Pain, pain, go away: Treating acute and chronic pain
I WANT to be in pain – said no one EVER. However, pain is actually beneficial in preventing or decreasing tissue damage. But pain whose intensity exceeds that needed for protection, or pain that is present in tissue that has already healed or that is ‘non-healing’ (eg, lesions in osteoarthritis) has no benefit and must be treated. Un- or under-treated leads to a barrage of health, welfare and behavioral effects that can add to patient morbidity, and even mortality. Acute pain is somewhat more predictable and often alleviated/eliminated using standard analgesic drugs like anti-inflammatory drugs, opioids, local anesthetics and alpha-2 agonists. Chronic pain is more complicated and can be difficult to treat. In addition to standard analgesic drugs, a variety of other treatment modalities (both pharmacologic & nonpharmacologic) must be considered. New options and new ways to use old options will be pains-takingly described.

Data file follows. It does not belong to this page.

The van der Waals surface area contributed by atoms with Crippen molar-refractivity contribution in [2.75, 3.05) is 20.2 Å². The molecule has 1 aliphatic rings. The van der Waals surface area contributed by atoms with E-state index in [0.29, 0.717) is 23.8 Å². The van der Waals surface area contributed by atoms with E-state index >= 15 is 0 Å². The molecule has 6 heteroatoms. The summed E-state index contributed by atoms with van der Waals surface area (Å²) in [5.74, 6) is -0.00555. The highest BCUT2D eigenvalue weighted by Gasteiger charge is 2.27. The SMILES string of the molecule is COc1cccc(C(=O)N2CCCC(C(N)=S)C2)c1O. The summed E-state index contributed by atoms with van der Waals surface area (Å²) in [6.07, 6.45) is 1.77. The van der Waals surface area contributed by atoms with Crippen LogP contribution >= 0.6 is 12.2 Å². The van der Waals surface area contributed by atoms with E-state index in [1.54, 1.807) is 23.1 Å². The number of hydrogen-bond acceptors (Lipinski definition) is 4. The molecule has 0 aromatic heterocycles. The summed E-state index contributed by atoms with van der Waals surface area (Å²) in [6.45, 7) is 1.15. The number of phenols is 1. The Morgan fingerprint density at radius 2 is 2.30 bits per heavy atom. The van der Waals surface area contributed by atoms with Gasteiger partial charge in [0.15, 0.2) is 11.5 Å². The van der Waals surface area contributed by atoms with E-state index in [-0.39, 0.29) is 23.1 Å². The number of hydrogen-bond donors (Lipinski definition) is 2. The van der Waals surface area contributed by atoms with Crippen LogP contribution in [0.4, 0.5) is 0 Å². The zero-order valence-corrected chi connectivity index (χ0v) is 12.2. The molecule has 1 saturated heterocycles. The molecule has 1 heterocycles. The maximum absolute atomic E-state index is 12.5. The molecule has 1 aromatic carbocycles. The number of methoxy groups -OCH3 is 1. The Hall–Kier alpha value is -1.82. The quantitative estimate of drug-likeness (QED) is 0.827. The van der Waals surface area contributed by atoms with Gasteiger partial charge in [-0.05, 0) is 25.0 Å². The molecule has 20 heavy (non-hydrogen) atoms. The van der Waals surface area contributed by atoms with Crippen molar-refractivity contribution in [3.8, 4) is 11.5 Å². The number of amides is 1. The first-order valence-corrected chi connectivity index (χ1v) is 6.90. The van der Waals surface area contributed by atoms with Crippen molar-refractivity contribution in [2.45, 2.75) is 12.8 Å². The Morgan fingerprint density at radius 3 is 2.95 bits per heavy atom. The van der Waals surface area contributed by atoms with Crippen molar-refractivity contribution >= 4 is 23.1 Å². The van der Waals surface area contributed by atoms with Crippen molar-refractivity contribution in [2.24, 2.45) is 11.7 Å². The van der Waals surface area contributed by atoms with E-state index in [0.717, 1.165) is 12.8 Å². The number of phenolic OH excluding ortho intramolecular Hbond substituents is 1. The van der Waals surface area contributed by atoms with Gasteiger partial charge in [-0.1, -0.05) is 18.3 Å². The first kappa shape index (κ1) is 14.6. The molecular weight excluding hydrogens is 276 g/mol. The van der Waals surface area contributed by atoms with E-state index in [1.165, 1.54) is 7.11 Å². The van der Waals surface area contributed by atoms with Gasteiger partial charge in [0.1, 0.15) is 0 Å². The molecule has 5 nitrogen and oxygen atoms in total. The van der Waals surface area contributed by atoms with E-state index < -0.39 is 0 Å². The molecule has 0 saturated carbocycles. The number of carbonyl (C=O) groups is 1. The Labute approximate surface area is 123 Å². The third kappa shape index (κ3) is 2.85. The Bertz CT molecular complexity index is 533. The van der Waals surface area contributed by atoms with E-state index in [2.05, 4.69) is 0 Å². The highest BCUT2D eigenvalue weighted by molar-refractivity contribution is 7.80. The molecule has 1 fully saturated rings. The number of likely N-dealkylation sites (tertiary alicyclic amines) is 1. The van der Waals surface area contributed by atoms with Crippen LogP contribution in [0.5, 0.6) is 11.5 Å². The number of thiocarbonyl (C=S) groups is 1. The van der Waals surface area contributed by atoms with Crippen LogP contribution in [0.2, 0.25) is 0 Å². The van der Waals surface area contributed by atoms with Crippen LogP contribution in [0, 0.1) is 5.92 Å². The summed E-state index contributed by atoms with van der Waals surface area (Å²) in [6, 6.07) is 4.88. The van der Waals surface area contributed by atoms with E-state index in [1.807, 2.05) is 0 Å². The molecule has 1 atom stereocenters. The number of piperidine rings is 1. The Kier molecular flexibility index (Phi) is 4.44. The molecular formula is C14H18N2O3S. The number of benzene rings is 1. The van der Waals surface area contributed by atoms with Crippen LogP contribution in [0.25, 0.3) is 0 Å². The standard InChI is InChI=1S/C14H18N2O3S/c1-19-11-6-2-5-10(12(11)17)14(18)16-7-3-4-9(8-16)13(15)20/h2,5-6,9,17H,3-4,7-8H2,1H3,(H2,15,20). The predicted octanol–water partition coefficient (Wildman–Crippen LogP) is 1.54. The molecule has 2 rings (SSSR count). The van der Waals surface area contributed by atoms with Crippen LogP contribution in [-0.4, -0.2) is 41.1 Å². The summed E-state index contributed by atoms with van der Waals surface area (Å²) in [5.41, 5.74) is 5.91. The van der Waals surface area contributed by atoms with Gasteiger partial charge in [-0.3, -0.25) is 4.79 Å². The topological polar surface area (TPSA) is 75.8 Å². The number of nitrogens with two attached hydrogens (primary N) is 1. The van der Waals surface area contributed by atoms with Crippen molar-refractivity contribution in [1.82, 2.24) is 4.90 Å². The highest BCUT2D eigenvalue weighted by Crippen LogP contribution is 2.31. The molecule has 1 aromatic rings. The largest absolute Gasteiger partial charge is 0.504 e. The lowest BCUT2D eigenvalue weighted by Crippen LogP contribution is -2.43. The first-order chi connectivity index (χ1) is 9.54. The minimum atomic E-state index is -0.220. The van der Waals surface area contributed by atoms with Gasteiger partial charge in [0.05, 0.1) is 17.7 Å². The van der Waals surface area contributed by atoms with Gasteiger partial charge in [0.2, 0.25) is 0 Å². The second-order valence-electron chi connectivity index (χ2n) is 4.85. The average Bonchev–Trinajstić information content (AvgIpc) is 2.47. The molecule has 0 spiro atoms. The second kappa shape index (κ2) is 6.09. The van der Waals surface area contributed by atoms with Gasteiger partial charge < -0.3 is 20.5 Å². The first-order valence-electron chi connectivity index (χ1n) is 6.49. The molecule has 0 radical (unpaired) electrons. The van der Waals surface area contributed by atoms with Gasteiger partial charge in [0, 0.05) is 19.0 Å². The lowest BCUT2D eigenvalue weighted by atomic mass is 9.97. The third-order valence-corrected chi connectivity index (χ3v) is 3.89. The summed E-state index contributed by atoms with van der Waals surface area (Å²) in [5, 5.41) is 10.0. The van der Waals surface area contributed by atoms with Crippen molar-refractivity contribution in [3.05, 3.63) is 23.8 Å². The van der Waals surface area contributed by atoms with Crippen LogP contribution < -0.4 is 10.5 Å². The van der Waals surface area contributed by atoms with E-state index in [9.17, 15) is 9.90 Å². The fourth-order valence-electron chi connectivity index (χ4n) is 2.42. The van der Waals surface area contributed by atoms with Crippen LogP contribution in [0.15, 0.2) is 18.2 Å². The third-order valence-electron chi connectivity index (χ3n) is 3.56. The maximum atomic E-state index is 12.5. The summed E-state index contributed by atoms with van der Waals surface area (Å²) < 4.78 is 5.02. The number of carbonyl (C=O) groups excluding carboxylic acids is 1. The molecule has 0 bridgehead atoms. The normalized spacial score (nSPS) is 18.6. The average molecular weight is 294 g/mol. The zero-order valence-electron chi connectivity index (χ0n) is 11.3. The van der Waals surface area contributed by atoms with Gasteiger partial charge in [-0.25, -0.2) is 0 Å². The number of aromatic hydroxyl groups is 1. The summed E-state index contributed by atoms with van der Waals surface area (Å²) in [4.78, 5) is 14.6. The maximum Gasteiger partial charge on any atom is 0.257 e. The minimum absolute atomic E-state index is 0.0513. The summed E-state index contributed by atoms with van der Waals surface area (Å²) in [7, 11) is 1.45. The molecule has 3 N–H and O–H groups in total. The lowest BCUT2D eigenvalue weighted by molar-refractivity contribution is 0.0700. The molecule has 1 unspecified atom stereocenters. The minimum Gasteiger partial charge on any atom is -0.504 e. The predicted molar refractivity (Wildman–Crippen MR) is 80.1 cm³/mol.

- At the end of this lecture the delegate will be able to:
- •Describe the medical, welfare and behavioral adverse effects of un- or under-treated pain.
- •Develop analgesic protocols for acute pain based on knowledge of the mechanism of action of the drugs and their role in the pan pathway.
- •Develop analgesic protocols for chronic pain based on knowledge of the mechanism of action of the drugs/techniques and their role in the pain pathway.